RW: So, now that’s a great question. I have, I have several mentors. I’ve got, you know, I’ve got parents that really have always grounded me. They’ve always encouraged me. They’ve always told me, you know, that when I came home in 10th grade, I had this amazing history teacher in 10th grade, that just a switch flipped for me. I mean it was one of those moments where I had, his name was Mr. Horne, he was a US History teacher at McAlester, he passed away a few years ago. Instantly, I’m talking within a week, it just, the way that he described events and the way that he described individuals and made it so practical. It honestly, it did, it took me and opened up the world for me where I began to say, I know people like that. Wait a second. Like I’ve seen things like this play out and I started understanding that through the study of history I can literally understand the world around me, I have a playbook. I can better anticipate what’s gonna happen next because so many of these same issues have played out over time. It was just like this lightbulb moment that I’ve never been able to turn off ever since, right? So, instantly when I came home and was telling my parents how excited I was about history and how I wanted to be a teacher, from the day one I mean it was, go do it! This would be, you would be great, you’d be amazing, now you need to do this and this and this. But they’ve always been incredibly encouraging. You know, of course talk to them daily, and they’ve just been incredible in my life. I also, you know, very, very close to my grandfather. My grandfather served in the Navy. My grandfather is one of these people that just has this incredible perspective. He was a student of history. Mr. Horne turned me on to wanting to be a history teacher. But that love of history, my grandfather would sit around and tell me these stories. And would talk to me about presidents and about things that he had seen. And it just always impacted me to see his thought making, his decision making process in the military. As someone who worked with young people and he always talked to me about, listen, you know, when you’re dealing with young people you have to command respect. Don’t demand it. You know, you’ve got to be the person there that is the true leader that they want to follow you. You know, there is the strict discipline, right? He was in the military, he made that very clear to me, but he also wanted me to realize that it’s a leadership thing. It’s really about the way that you’re commanding them. That’s really where that respect is fostered. So, so much of, those are my, you know, the people that have really been mentors to me. I’ve had several school leaders and teachers that I’ve worked with at McAlester. There were, that have been incredibly impactful to me as well there. So the mentors, those are some of the mentors, you know. You know, one of the things about, I know again you and I keep coming back to history. But I’m often, you know, when I look at Truman’s quote that he said his closest advisor was Plutarch. You know.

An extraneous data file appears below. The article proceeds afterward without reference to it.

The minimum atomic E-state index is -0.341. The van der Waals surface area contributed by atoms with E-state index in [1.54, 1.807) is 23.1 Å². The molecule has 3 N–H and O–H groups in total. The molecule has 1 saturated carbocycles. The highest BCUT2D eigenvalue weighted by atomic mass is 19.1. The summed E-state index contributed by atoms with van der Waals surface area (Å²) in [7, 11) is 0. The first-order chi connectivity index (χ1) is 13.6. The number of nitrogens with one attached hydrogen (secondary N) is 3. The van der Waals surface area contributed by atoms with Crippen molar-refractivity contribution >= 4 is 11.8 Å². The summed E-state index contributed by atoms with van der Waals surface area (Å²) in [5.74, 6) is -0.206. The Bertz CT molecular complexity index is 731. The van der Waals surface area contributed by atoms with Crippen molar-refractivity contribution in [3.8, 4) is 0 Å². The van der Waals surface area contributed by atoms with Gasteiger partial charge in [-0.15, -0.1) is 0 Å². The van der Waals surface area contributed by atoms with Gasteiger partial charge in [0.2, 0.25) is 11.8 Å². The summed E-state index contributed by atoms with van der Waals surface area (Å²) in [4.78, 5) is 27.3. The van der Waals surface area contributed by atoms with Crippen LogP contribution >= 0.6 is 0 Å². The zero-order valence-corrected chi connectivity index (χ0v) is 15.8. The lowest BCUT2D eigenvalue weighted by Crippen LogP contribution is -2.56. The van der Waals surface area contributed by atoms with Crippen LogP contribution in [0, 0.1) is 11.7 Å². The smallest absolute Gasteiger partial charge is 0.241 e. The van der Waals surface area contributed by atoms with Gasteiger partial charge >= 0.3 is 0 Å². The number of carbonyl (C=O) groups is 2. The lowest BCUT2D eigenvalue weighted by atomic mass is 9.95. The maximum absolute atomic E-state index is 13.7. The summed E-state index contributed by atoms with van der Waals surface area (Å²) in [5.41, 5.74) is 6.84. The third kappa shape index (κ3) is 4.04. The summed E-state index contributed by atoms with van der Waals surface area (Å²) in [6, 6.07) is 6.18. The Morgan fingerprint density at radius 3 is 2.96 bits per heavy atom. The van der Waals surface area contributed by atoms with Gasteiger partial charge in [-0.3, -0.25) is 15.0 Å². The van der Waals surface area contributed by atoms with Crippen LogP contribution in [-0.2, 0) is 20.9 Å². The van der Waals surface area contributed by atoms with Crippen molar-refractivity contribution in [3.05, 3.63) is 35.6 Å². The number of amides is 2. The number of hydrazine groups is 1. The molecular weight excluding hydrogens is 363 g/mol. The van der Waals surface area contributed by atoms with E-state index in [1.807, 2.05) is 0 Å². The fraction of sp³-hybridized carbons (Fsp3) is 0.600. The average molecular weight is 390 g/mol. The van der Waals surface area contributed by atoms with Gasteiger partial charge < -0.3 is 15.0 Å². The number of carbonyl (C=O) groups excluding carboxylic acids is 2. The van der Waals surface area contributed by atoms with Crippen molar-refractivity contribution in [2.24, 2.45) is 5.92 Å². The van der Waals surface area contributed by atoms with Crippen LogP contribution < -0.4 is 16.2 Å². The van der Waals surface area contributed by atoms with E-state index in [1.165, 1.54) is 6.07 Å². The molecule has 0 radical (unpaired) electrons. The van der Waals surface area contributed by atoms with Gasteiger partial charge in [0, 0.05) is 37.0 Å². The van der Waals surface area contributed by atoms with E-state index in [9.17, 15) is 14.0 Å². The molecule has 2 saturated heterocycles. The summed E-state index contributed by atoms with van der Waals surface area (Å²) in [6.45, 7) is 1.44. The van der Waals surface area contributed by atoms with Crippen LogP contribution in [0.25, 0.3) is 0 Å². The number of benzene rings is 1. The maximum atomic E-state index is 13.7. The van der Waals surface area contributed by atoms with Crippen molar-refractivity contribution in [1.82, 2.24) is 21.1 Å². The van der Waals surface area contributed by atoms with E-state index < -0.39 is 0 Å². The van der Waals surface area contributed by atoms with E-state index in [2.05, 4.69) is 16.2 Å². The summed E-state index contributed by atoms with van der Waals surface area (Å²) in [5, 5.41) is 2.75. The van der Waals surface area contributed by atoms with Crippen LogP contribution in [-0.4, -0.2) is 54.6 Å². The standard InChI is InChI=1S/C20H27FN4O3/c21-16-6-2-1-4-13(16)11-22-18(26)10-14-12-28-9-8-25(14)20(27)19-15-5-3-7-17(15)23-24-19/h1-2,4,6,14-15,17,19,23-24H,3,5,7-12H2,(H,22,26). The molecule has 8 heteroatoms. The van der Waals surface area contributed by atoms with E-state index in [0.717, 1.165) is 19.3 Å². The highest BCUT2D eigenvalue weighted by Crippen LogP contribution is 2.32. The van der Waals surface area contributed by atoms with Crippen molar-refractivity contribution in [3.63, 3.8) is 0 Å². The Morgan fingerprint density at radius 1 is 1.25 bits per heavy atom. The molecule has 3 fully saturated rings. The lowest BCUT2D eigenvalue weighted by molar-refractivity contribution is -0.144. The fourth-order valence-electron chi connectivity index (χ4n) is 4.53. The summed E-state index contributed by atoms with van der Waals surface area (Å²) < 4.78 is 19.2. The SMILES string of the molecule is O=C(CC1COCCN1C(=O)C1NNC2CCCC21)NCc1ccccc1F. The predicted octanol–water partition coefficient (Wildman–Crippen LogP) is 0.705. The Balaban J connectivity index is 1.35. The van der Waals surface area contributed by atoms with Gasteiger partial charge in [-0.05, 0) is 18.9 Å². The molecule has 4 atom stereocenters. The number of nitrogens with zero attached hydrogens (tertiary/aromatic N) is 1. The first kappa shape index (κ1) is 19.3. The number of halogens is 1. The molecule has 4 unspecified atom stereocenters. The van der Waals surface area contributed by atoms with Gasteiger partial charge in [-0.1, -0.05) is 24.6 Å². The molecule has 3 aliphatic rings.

JW: Absolutely.